The National Coin Flipping League Championship Series

The National Coin Flipping League Championship Series

  • Comments 62

No tech today, but a little basic math.

In baseball, a sport I know little about, apparently the Boston Red Sox have recently come back from a three game deficit to win a best-of-seven series against their traditional rival team, the New York Yankees.

Baseball is a game which attracts statisticians, and many have noted that this is the first time in major league baseball history that a team has won a best of seven series after being down three games to none.

However, it has happened twice in hockey.

I have a modest proposal. Suppose once a year, the National Hockey League and Major League Baseball decide all their various championships without going to all the trouble and expense of playing the game. Rather, they could simply hold a best-of-seven coin-flipping championship. (Call it the Numismatic Hockey League if you'd like.)

Suppose Boston calls heads. The odds of Boston flipping T T T and then coming back to win with H H H H are one in 128.

Therefore, there should be one such occurrence on average every 128 series. There are four such series a year: the American and National League finals, one "world" series (for which only North American teams are eligible, strangely enough), and one Stanley Cup. You'd expect to wait 128 / 4 = 32 years on average between occurrences.

We've been playing pro baseball and hockey, what, about a hundred years in North America?

Three such series, in about a hundred years -- or, roughly one every 32 years. It seems like the math works out rather nicely. Maybe they have been deciding the games via coin flipping and just not telling anyone. Hmm...

Is Boston's victory really that impressive? I mean, the last time I played Risk I rolled three sixes on three dice and England crushed Iceland -- odds of that are 1/216, almost twice as long as Boston coming back from a three tail deficit in the National League Coin Flipping Championship. That's because my blue plastic army guys really worked together as a team and gave 110%!

And yet it didn't make headlines in even the local paper.

In related news, if Houston wins their championship, and it ends up being Texas vs. Massachussets in both baseball AND the presidential election, that's going to be freaky weird. What are the odds of that?

  • And assuming that a dollar spent equals a dollar in talent, the Yankees would only have 54-46 advantage. Anyway, time to go home.
  • Besides, we always herald the first, and this is a first in MLB. I'm sure there's been plenty of cases of someone rolling 3 6's to win as an underdog (heck, it probably happens every game).
  • Really? I'd be surprised? OK, I'll bite. What percentage of teams that are down 3-0 end up down 4-0?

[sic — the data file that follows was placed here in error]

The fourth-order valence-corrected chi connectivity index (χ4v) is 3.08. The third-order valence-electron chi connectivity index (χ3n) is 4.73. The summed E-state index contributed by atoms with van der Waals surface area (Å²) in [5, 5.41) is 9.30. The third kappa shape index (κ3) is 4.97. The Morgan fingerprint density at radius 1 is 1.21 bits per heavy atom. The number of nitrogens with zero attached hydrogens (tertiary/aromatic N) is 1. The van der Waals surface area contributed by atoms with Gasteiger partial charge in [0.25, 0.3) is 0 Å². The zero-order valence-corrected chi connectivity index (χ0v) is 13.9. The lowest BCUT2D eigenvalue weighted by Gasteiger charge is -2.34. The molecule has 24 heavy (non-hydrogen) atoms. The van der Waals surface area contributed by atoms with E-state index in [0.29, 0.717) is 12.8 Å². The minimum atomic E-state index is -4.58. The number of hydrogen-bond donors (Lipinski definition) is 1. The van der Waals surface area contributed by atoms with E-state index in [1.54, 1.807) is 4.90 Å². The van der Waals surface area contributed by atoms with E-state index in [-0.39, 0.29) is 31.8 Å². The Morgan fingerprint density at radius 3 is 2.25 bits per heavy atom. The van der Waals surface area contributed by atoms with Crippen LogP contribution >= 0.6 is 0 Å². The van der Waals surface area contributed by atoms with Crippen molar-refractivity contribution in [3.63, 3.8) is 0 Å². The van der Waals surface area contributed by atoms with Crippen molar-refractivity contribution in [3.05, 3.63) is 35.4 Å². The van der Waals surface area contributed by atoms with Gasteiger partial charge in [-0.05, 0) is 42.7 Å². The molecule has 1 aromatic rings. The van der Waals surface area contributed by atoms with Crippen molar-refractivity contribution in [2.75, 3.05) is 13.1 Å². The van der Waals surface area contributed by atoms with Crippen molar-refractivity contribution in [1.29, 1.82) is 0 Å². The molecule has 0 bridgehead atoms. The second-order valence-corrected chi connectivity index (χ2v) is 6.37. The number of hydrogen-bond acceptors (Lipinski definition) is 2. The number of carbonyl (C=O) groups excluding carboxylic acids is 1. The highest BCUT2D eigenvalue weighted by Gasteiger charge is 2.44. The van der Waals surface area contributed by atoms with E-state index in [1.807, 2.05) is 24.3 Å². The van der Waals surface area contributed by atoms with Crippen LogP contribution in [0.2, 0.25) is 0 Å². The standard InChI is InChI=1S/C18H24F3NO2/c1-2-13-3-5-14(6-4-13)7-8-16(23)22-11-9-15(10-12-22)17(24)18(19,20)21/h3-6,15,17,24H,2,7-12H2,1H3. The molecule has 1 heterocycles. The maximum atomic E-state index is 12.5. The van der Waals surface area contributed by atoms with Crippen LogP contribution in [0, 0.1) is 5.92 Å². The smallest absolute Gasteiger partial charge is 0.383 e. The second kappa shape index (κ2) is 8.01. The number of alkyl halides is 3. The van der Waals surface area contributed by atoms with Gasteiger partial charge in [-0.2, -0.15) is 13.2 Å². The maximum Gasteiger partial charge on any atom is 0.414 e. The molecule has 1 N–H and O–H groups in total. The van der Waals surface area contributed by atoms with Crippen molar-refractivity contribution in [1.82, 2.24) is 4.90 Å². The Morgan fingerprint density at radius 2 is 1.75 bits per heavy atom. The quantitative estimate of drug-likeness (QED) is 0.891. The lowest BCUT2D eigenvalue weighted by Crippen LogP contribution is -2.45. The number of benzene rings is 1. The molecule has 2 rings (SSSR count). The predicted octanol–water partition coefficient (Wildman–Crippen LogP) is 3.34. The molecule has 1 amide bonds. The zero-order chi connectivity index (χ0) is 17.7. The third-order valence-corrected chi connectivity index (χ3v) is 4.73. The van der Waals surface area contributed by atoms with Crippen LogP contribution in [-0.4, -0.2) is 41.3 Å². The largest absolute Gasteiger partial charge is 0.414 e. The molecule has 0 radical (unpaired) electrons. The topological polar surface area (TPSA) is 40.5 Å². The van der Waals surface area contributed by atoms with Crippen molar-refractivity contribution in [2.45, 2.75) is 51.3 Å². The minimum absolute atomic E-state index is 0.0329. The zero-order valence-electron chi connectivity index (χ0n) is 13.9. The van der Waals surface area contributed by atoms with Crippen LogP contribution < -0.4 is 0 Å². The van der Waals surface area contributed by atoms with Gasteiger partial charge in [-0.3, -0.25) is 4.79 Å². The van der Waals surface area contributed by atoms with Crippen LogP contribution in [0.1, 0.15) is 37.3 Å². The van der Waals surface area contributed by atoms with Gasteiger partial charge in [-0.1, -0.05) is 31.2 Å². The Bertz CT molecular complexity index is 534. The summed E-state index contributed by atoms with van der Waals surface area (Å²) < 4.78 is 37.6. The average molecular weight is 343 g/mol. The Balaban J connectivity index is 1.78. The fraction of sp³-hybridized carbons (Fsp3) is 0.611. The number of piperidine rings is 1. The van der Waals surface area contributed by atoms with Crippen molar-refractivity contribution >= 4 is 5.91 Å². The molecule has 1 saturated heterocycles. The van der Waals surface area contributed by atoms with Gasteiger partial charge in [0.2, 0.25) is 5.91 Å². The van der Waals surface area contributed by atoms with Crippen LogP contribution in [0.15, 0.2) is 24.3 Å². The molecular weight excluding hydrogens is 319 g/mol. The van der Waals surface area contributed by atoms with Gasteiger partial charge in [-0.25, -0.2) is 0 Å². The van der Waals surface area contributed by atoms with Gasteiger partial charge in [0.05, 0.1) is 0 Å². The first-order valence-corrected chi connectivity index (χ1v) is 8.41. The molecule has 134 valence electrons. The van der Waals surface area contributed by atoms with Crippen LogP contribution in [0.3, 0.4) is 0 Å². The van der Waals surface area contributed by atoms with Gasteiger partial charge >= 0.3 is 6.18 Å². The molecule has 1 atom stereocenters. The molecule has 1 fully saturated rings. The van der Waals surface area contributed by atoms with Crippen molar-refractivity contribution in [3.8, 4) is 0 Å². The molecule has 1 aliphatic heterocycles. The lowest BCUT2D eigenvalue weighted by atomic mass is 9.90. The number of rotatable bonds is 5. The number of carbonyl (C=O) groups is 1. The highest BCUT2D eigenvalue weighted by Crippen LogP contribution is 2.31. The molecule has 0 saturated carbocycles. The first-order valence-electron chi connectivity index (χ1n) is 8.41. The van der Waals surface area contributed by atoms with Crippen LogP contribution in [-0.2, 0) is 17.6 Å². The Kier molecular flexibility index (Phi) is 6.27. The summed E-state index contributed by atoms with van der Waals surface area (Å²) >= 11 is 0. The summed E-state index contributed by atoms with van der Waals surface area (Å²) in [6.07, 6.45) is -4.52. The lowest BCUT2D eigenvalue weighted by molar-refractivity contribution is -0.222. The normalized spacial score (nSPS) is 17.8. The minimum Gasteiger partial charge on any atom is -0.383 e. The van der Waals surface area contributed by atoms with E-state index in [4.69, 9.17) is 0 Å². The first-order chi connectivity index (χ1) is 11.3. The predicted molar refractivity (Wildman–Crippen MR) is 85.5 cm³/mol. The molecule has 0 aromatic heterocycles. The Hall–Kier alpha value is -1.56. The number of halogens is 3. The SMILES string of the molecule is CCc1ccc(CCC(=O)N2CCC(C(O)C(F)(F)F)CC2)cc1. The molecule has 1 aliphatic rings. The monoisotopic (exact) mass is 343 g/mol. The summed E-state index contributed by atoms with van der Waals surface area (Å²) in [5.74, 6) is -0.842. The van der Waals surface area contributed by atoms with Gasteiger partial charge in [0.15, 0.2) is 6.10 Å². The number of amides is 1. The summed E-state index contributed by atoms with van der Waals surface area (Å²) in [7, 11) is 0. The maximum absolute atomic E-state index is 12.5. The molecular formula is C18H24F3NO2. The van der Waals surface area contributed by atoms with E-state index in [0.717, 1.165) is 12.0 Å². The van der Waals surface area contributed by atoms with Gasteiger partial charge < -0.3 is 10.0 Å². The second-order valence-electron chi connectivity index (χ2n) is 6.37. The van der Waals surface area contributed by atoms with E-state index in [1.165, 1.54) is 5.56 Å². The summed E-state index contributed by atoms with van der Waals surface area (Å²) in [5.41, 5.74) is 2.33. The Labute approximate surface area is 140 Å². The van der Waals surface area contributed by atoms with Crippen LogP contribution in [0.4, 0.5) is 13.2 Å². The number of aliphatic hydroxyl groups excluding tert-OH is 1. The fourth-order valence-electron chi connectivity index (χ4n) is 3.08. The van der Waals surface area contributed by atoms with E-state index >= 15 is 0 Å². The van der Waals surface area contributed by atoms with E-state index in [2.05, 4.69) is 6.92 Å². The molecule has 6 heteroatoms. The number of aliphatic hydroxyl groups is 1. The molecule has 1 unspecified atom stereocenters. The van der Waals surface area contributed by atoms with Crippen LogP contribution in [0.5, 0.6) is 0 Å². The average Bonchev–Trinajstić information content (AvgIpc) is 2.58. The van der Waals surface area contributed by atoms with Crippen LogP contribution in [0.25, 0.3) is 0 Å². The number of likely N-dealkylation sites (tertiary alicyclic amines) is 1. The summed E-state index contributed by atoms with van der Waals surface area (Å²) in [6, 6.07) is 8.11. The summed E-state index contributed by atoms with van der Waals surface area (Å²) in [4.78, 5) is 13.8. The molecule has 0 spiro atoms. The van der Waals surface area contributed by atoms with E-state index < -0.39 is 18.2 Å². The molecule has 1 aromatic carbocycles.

If it were coin flipping, I'd expect it to be 50%. Given that being down 3-0 is evidence of being the worse team, in reality I'd expect it to be slightly lower.

    I'd be surprised if it were, say, 25%.
  • Whether this was your intention or not, it would seem that your analysis is a classic proof by contradiction that Baseball is much more than coin flipping.
  • If I'm reading this correctly..

    "The Red Sox were the 26th team in Major League history to fall behind 3-0 in a seven-game series. They are just the sixth to avoid a sweep, and now just the third to win two straight after dropping the first three."

    I'd say that 20-26 teams in baseball lost 4-0 after going down 3-0.
  • So it's about 20%. I am surprised!

    :)

  • Yep, I think he was feeling feisty and just wanted to post a major troll. The "modest proposal" should have given it away.

    Score : -1, Flamebait
  • I'm shocked, shocked that you'd think I'd do such a thing. Shocked!
  • :D
  • The reason why no team had been down 0-3 and then won 4 straight games is because the team that won the first 3 games *is a lot better*, so of course they will almost always win 1 of the remaining 4 games. You need to make your coin weighted on one side to have the analogy hold. ;)
  • If only 25 people playing ball were as reliable as flipping coins...
  • If you take into consideration W vs. L over the course of the season, the Yankees are approximately 2 percent better than the Red Sox (ultimately W vs. L is a better gauge of a team's prowess than salary). So if the teams play any seven games together in a closed environment (not counting previous years because the teams were different back then) it ***should*** be split 3-4 one way or another.

    That being said, numbers lie and Damon is my boy.
  • Well, sure, but that's not the issue -- given a 3-4 split, there are 35 equally likely ways to distribute the wins and losses.

    Which raises an interesting point. Winning a series with HTHHTTH is every bit as unlikely as TTTHHHH, but no one ever makes a big deal out of it.

    People make big deals out of things that seem particularly _dramatic_, not particularly _rare_.
  • you should check out a wonderful novel by robert coover titled "universal baseball association, j. henry waugh, prop." it's a hilarious exploration of almost this exact idea (and provides nice parallels to the job of the fiction writer).
  • > The odds of Boston flipping T T T and then coming back to win with H H H H are one in 128.

    This is not true. Since the series ends when one team reaches 4 wins, there are not 2^7=128 valid combinations of wins and losses. In fact, there are only 50 valid combinations -- 1 way to win a series in 4 games, 4 ways to win in 5 games, 10 ways in 6 games, and 35 ways in 7 games. So, you'd expect 1 occurrance every 50/4 = 13 years. It is surprising then that we don't see it more often.
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